|POP3/IMAP Information and Comparison|
|POP and IMAP are two email protocols commonly used today. While POP continues to be the most popular among single client users, IMAP is also available for users who have multiple computers or who need to access their email from multiple locations.|
|POP3 (Post Office Protocol)|
The POP protocol was originally designed around the offline mail delivery model due to the high costs of having to stay online to retrieve mail. With POP, users connect on to their mail server, download the mail to their local computer, disconnect from the server letting them read the emails while offline. Emails are stored on the server until the user downloads the mail using a mail client such as Microsoft Outlook or Eudora.
|IMAP (Internet Message Access Protocol)|
|IMAP was recently developed for users who needed access to their email on the server without having to download the mail to a local machine. Users can manipulate mail and folders on the server side. Folders and mail boxes can also be given shared access for uses such as announcements and common projects.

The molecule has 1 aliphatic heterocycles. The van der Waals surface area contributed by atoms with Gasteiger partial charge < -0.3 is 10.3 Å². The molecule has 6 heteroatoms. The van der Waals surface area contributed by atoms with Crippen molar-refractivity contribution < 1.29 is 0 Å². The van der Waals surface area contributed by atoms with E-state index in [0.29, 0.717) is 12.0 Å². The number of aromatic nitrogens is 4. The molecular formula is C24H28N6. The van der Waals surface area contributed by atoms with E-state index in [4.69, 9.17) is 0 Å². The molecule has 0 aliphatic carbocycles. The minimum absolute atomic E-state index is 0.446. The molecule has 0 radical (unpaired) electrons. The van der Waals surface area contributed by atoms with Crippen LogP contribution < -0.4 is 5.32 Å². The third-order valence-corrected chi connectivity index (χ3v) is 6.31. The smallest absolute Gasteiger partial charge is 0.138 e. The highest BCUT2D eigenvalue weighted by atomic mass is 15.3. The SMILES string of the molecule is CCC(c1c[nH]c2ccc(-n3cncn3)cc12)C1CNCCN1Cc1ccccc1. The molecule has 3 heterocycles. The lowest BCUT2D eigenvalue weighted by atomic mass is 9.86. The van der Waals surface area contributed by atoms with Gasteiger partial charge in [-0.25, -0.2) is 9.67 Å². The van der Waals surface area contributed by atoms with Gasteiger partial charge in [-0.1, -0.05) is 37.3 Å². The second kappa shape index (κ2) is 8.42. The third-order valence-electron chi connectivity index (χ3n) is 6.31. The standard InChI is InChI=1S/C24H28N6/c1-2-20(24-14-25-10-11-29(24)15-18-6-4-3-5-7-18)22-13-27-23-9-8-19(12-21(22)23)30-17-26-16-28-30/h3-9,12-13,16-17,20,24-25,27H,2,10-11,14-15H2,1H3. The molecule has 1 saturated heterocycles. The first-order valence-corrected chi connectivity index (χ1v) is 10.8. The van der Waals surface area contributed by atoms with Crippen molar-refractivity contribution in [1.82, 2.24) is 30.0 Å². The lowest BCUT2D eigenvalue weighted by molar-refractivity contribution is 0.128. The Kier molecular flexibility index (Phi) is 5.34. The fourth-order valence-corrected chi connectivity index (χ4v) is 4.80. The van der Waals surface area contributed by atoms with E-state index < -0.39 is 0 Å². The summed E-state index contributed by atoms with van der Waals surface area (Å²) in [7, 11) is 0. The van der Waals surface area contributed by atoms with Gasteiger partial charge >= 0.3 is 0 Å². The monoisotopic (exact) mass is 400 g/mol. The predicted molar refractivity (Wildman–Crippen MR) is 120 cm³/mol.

WebMail is a great example of the IMAP protocol although it is accessed through the web and not an email client such as Microsoft Outlook or Eudora.
|POP email is designed to be used by one client and one computer where as IMAP is designed to be used by various users using different computers.
IMAP stores mail on email servers whereas POP stores email on a clients computer
POP clients have facilities for organizing mail into folders on the clients computer where when using IMAP, folders can be on the server or client side.
POP sends messages one way, from the server to the client. IMAP can copy and move messages back and forth between mailboxes on multiple accounts as well as between servers and clients.
POP email only supports one user to access one mailbox. IMAP mail allows users to access multiple public and private folders where users can change the status of message to share for multiple viewing.